I’m thinking about make computer game and I’m Blender user. But many people in my country still use Win XP 32 bit or other 32 bit systems. Could i make game in Armory 3d for 32 bit systems if no 32 bit version of engine is available? Which is the oldest system supported by Armory?
Sorry for my bad English.
It should be doable but Windows XP may be a little tricky. If you select the Windows (C) target in Armory Exporter and build, you will get Visual Studio project files. You can then select x86 platform in Visual Studio and Microsoft provides a documentation on how to compile for the Windows XP:
Yes, remember that Armory generates a Haxe project, and then from this Haxe generates a project for the native development environment. The final steps are carried out in native compiler tools.
This means that there are three complex pieces of software which all have to be marching to the same drummer. (“Patience is a virtue.”)
You first need to ensure that Haxe is being invoked with the proper compiler options so that it will generate proper output, then the compiler settings. It’s a good eye to “eyeball” the generated source-code to be sure that it’s what you expected it to be. (I’ve found that the best way to check that the Haxe settings are in good order is to look at what it generated, look for things that seem wrong or not as you want them to be, and work backwards to find out why.)
Edited based on subsequent comments – thanks.
That’s not true, Haxe can not create Visual Studio projects. Kha handles that (when you use Haxe without Kha, you compile your projects on the command line and to debug projects you have to drag your files into VS one by one to set breakpoints). Also please ignore everything Mike said about proper compiler options, Kha also takes care of “int size and so-on”.
That aside, yes, Windows XP is in theory supported by just setting the option in Visual Studio (but hang on to VS2017 because Microsoft removed that option in VS2019), even the Direct3D9 backend still exists (but for Armory you should go with the OpenGL backend instead). But in practice you will likely run into trouble because I think nobody actively tests old GPUs and old Windows XP graphics drivers with Armory or Kha (I know I don’t).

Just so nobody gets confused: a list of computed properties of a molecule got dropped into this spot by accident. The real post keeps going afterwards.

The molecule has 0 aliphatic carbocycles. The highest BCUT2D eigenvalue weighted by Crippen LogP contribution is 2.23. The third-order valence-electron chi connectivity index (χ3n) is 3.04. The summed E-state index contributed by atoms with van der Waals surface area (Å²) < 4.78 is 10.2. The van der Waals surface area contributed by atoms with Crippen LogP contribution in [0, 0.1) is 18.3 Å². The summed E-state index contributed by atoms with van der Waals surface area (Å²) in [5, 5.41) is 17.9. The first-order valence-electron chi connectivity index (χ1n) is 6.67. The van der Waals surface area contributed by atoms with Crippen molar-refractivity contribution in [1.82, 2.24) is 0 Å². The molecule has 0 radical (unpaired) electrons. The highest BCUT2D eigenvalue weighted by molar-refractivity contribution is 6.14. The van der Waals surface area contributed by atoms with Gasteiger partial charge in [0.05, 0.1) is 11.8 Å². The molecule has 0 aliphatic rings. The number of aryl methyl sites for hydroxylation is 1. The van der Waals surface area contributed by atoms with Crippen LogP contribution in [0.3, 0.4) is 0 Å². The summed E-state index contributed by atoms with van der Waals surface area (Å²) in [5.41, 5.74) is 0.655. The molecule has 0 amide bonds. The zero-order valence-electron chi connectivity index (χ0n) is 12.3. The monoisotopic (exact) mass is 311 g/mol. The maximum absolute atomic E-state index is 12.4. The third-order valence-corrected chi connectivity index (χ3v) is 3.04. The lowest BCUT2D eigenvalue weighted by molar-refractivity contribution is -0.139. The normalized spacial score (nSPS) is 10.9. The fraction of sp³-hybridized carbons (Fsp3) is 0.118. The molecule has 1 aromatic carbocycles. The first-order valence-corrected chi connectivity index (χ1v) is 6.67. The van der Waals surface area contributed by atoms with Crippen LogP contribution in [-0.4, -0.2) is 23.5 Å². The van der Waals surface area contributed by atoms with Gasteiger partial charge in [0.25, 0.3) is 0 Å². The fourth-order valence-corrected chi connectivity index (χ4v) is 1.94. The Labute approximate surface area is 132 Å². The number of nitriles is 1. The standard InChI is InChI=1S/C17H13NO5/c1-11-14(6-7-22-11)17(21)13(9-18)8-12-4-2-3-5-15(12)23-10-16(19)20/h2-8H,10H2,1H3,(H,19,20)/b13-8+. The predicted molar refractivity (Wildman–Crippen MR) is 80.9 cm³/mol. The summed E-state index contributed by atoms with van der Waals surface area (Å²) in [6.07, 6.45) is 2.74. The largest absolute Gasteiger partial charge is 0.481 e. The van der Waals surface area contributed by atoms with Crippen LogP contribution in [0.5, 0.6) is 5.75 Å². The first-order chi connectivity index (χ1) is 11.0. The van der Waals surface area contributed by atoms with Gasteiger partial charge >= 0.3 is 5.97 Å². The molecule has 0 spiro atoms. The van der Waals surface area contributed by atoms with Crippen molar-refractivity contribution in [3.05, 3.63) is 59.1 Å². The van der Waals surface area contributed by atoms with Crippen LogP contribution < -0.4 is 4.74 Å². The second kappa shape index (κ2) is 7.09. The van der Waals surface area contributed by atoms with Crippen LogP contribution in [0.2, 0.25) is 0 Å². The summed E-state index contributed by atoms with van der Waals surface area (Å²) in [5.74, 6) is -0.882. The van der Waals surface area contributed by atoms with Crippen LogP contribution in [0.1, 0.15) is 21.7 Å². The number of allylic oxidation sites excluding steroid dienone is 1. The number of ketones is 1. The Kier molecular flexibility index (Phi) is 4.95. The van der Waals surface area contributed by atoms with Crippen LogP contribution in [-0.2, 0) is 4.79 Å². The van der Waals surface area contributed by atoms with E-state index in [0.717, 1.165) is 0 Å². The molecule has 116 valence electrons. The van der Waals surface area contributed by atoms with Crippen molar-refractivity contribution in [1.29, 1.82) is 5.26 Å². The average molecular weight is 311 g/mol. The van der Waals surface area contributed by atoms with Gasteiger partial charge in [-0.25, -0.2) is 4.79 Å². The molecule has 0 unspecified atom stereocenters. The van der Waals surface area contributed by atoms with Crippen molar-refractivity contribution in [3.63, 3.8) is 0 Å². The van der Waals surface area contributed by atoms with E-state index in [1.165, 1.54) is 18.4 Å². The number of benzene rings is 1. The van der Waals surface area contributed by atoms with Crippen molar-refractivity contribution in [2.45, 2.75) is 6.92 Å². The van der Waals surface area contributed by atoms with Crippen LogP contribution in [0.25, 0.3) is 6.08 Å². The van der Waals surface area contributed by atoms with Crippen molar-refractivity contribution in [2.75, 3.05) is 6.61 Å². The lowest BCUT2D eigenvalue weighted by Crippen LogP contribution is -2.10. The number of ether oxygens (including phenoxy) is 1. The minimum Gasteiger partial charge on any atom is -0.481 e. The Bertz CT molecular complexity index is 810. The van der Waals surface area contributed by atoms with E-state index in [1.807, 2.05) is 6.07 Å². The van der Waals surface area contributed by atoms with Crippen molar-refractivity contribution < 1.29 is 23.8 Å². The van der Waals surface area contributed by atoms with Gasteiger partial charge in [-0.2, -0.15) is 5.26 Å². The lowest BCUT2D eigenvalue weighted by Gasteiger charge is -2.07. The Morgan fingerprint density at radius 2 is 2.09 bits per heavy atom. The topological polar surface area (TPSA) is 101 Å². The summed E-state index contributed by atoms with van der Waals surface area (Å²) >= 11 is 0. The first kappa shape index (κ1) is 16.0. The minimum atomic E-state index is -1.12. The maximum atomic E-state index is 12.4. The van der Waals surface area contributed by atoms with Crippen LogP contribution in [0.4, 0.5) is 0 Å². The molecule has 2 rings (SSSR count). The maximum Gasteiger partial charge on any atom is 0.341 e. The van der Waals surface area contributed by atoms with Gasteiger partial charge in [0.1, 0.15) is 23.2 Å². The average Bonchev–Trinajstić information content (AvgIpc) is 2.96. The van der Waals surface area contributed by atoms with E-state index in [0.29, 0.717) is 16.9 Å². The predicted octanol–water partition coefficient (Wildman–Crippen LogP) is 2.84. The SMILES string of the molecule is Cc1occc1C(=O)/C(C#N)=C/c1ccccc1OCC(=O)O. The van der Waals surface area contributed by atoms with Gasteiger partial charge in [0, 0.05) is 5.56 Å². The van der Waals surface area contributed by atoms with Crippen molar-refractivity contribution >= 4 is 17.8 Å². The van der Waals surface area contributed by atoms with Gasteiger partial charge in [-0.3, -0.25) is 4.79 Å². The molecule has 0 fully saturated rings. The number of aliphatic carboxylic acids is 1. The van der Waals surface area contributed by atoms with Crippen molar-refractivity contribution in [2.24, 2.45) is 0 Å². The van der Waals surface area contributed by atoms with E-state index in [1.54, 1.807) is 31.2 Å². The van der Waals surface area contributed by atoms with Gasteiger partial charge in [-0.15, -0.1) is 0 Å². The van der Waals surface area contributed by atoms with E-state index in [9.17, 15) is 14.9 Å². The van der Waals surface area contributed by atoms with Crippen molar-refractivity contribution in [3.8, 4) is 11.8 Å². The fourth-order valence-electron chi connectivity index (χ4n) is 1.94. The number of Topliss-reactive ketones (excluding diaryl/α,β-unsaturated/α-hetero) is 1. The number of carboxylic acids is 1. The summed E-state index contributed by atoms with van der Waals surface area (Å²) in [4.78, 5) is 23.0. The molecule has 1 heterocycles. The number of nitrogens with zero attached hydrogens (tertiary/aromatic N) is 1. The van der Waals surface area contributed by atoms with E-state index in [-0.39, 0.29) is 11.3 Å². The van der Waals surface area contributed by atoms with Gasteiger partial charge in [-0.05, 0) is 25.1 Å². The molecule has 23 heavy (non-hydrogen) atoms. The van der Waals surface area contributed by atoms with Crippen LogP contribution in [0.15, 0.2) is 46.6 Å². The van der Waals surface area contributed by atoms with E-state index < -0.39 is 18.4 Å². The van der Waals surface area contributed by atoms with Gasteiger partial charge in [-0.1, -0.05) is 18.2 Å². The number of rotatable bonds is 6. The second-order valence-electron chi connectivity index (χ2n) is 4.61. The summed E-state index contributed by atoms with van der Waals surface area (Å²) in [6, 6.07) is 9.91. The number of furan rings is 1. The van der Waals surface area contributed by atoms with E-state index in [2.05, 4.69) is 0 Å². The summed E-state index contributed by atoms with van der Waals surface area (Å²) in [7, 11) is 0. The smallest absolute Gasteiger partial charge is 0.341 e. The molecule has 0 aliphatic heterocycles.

Edited the above post based on these comments – thanks for the corrections, Rob.
There’s no question that “it’s [at least] a 64-bit world now,” and I mostly see 32-bit environments in places like hospitals where this-or-that piece of medical equipment still runs the software under which it was certified. (And probably will, for a very long time to come.) But I’d really question how many people are still running 32-bit-only equipment in their homes, or to play games. The greater memory capacity of the newer chips, alone, is a pretty enormous reason for just letting the old motherboards go, along with the operating-system versions that went with them.
There’s still a lot of 32bit Window XP in for example China I think and that’s super interesting and I’d love to support it. It’s hard for something graphically very advanced like Armory though, in particular because I don’t have old hardware around to actually test things so when problems come up I depend on good bug reports.